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Anand Vasu in Kolkata
December 3, 2007
Mahendra Singh Dhoni, who has spent close to three hours batting on the this pitch, and more than ten hours behind the stumps, tried to explain the nature of a track on which 1213 runs had been amassed - with four fifties, four centuries and one double-century scored - but which was hard to score on once a defensive field had been set.
"The pitch is very slow and after the ball becomes soft it's tough to pierce the infield. It's tough to play shots or score quickly. Generally in India even on turning tracks when the ball is gripping the surface you can play your strokes," said Dhoni. "Once the fast bowlers finish it's hard to score off the spinners. The Pakistanis scored when we were attacking and looking for wickets."
At the same time Dhoni also conceded that this wasn't a great pitch for the bowlers. "It was not a pitch where you could run through a batting line-up. But we got early breakthroughs because of good bowling. [Kamran] Akmal and Misbah-ul-Haq played well," said Dhoni, perhaps overlooking the fact that nearly all of the first five Pakistan wickets to fall came through poor shots. But all that changed with Misbah, to a large extent, and Akmal, to a lesser extent, at the crease. "The way they played, going forward and defending when the ball was full, there was hardly any risk because there wasn't much bounce even from the rough and the ball was not carrying to the close-in fielders. They used the cut shots very well."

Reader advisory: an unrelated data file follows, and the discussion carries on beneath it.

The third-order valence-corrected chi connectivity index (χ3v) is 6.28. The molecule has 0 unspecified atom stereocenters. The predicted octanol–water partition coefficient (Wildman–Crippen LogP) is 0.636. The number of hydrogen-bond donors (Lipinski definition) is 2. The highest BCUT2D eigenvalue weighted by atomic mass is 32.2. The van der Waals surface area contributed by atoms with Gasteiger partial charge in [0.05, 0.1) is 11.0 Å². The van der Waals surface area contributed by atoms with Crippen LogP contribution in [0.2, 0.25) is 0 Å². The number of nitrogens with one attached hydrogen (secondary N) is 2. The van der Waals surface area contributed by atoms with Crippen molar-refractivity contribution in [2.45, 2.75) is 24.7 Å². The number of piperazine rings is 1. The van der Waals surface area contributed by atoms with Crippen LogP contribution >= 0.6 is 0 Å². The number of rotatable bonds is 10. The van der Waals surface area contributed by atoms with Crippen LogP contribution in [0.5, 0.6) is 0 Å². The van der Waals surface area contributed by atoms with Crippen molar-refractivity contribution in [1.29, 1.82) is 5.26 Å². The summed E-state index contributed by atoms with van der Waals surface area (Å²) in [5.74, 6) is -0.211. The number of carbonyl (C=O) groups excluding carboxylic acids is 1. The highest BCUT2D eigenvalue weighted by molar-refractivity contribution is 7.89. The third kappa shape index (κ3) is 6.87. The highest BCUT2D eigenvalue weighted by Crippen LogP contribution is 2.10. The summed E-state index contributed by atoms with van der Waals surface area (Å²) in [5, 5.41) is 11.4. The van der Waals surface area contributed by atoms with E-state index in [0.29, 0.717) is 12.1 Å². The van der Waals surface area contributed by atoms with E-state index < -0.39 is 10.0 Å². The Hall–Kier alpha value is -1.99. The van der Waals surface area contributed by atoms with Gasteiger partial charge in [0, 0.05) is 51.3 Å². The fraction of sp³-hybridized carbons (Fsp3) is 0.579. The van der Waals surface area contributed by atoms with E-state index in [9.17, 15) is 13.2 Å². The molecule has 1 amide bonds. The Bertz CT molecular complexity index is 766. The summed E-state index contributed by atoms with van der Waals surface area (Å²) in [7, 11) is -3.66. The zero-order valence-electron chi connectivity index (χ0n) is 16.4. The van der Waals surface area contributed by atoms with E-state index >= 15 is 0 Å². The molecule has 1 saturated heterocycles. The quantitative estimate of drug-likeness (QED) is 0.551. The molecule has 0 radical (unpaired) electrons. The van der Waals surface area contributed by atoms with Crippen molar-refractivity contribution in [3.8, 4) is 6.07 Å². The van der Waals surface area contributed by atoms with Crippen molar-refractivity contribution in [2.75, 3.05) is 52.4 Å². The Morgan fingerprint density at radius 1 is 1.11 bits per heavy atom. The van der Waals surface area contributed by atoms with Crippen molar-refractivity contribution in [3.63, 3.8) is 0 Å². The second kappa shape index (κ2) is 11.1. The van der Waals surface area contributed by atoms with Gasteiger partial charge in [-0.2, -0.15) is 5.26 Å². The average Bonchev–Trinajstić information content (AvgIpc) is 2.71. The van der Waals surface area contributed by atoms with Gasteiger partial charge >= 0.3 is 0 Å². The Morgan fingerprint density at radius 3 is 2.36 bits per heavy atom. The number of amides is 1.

From afar this pitch doesn't appear to have broken up as much Indian dust bowls generally do. While batsmen dragging their feet does cause some dust to fly, it's not as though each ball landing on the pitch is accompanied by a puff of dust. It's not as though Harbhajan Singh is getting the ball to rear sharply from the rough, as was definitely the case here in 2001, when he led the famous rout of Australia on the final day. "It's not breaking up ... it's powder right now," Dhoni said when asked just how much the pitch had broken up. "If they bowl in the right areas it's tough for batsmen. Wicket to wicket it's not scuffed up so the spinners will definitely have to use the rough."
To exploit the rough Harbhajan and Anil Kumble will not merely have to be patient, they'll have to be deadly accurate, for the patches aren't substantial. What's more, they're not in areas where a bowler can easily threaten batsmen unless he spins the ball a big deal, like Danish Kaneria did. "The spin is not really quick," Dhoni conceded. And slow turn poses few threats for quality batsmen willing to grind. "If you can bowl in the rough, it is turning and the bounce is not consistent. Some balls are turning more, some are turning less, to that's a plus for us."
It is this plus, combined with the fact that Pakistan's batsmen aren't necessarily famous for their application, which gives Dhoni hope of forcing a win on the final day. "Frankly speaking we need only 10 balls to win the match now. So in a way five hours is too much time. We have to beat them in flight or with turn and bounce," said Dhoni.
With a lead of 301, India will probably look to consume one hour, and score as many as they can in that period, leaving Pakistan with a target upwards of 375 from about 75 overs. "We'll bat a bit more tomorrow. [I] can't say exactly how many runs we need. It's not just a matter of runs. It depends on time as well. But to be on the safer side, on a wicket like this, you'd love to have fielders surrounding the bat. To have those extra couple of fielders close-in you need to have those extra runs. Then you can really attack and challenge the batsmen to play some shots on a fifth day wicket. That's the motive for batting a bit more tomorrow."
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